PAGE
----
The economic environment for Italy remains challenging. The fundamental problem is the low economic growth. Although the composition of the future government is still unclear, the party programs imply a persistent reform deadlock.
Earlier this week, we convened the last Investment Committee of 2017. The general risk appetite of the team has not changed vis-à-vis the previous month (from 78.85 percent to 79 percent on our 0 – 100 percent scale). The team continues to see the future optimistically, with a resulting “risk on” stance.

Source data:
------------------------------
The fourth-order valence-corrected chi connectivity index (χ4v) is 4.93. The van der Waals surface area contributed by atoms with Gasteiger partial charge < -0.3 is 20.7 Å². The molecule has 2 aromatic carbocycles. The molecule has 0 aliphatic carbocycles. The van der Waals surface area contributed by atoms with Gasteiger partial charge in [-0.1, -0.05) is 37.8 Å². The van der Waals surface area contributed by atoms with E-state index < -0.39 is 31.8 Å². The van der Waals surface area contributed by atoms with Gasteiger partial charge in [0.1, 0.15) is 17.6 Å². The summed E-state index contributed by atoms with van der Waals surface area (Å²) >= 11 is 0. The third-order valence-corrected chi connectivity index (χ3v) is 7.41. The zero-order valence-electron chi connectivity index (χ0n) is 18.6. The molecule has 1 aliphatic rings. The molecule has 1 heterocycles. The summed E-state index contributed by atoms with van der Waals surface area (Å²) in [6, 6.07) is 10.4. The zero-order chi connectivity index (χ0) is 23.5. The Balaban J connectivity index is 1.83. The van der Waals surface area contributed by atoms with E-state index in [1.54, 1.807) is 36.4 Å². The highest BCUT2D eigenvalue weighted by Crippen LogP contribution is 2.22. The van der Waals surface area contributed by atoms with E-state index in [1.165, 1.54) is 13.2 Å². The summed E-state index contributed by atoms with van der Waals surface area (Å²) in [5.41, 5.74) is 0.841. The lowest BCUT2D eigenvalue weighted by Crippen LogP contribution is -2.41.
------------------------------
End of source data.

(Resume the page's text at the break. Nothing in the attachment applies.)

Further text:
This week we held our monthly Investment Committee meeting. Although only little has changed with regard to the overall economic picture, we were having a few interesting discussions that we would now like to share with you.
Author: Stefan Rößler
Fund manager Fixed Income
The real estate bubble started to burst in the USA roughly ten years ago, tossing the global economy into a severe recession mainly on the back of contagion effects in the financial sector.
In order to avoid a bad situation from getting worse, many financial institutes had to be bailed out by governments and thus ultimately by the taxpayers. One of the learning points of the financial crisis is to prevent taxpayer-funded bank bail outs in the future.
On Sunday 4 December Italy will be holding a referendum on an amendment to the constitution. This is relevant particularly because in case of a rejection, the political uncertainty would increase.